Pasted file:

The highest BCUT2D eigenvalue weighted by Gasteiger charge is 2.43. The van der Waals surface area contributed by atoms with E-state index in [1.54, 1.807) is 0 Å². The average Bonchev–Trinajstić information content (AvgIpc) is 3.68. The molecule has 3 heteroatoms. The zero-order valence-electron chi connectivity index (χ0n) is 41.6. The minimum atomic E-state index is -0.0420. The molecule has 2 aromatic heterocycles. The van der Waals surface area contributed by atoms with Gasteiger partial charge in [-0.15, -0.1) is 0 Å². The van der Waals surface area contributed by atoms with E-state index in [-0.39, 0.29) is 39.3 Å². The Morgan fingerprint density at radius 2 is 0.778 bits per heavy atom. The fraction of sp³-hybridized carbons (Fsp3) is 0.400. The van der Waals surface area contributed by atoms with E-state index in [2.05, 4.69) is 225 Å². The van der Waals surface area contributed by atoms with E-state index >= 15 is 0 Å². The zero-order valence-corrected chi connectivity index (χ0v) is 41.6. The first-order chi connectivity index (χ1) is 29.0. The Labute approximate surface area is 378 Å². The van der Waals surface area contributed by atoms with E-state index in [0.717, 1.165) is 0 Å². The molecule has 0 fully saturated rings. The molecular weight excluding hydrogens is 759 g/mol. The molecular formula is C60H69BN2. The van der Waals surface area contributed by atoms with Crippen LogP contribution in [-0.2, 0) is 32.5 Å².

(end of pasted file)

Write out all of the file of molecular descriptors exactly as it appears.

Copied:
The highest BCUT2D eigenvalue weighted by Gasteiger charge is 2.43. The van der Waals surface area contributed by atoms with E-state index in [1.54, 1.807) is 0 Å². The average Bonchev–Trinajstić information content (AvgIpc) is 3.68. The molecule has 3 heteroatoms. The zero-order valence-electron chi connectivity index (χ0n) is 41.6. The minimum atomic E-state index is -0.0420. The molecule has 2 aromatic heterocycles. The van der Waals surface area contributed by atoms with Gasteiger partial charge in [-0.15, -0.1) is 0 Å². The van der Waals surface area contributed by atoms with E-state index in [-0.39, 0.29) is 39.3 Å². The Morgan fingerprint density at radius 2 is 0.778 bits per heavy atom. The fraction of sp³-hybridized carbons (Fsp3) is 0.400. The van der Waals surface area contributed by atoms with E-state index in [2.05, 4.69) is 225 Å². The van der Waals surface area contributed by atoms with E-state index >= 15 is 0 Å². The zero-order valence-corrected chi connectivity index (χ0v) is 41.6. The first-order chi connectivity index (χ1) is 29.0. The Labute approximate surface area is 378 Å². The van der Waals surface area contributed by atoms with E-state index in [0.717, 1.165) is 0 Å². The molecule has 0 fully saturated rings. The molecular weight excluding hydrogens is 759 g/mol. The molecular formula is C60H69BN2. The van der Waals surface area contributed by atoms with Crippen LogP contribution in [-0.2, 0) is 32.5 Å².